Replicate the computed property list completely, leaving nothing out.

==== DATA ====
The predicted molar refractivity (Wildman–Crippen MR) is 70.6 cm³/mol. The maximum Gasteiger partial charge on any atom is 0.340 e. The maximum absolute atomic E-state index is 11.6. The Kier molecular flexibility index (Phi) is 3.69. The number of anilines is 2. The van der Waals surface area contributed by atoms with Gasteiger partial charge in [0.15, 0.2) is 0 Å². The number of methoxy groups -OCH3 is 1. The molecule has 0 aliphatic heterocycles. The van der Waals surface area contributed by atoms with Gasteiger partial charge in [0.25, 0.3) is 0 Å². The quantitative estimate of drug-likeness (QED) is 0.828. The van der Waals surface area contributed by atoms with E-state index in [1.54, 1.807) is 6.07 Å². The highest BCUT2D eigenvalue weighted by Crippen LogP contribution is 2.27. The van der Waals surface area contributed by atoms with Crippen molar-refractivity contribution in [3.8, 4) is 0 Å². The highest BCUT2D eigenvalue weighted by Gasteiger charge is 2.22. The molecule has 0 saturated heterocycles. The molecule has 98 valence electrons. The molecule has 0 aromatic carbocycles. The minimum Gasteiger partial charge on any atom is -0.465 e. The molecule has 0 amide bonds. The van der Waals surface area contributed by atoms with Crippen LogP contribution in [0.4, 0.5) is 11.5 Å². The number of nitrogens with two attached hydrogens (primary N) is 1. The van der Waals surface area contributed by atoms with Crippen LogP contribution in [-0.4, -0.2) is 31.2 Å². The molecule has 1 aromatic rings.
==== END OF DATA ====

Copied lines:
The predicted molar refractivity (Wildman–Crippen MR) is 70.6 cm³/mol. The maximum Gasteiger partial charge on any atom is 0.340 e. The maximum absolute atomic E-state index is 11.6. The Kier molecular flexibility index (Phi) is 3.69. The number of anilines is 2. The van der Waals surface area contributed by atoms with Gasteiger partial charge in [0.15, 0.2) is 0 Å². The number of methoxy groups -OCH3 is 1. The molecule has 0 aliphatic heterocycles. The van der Waals surface area contributed by atoms with Gasteiger partial charge in [0.25, 0.3) is 0 Å². The quantitative estimate of drug-likeness (QED) is 0.828. The van der Waals surface area contributed by atoms with E-state index in [1.54, 1.807) is 6.07 Å². The highest BCUT2D eigenvalue weighted by Crippen LogP contribution is 2.27. The van der Waals surface area contributed by atoms with Crippen molar-refractivity contribution in [3.8, 4) is 0 Å². The highest BCUT2D eigenvalue weighted by Gasteiger charge is 2.22. The molecule has 0 saturated heterocycles. The molecule has 98 valence electrons. The molecule has 0 aromatic carbocycles. The minimum Gasteiger partial charge on any atom is -0.465 e. The molecule has 0 amide bonds. The van der Waals surface area contributed by atoms with Crippen LogP contribution in [0.4, 0.5) is 11.5 Å². The number of nitrogens with two attached hydrogens (primary N) is 1. The van der Waals surface area contributed by atoms with Crippen LogP contribution in [-0.4, -0.2) is 31.2 Å². The molecule has 1 aromatic rings.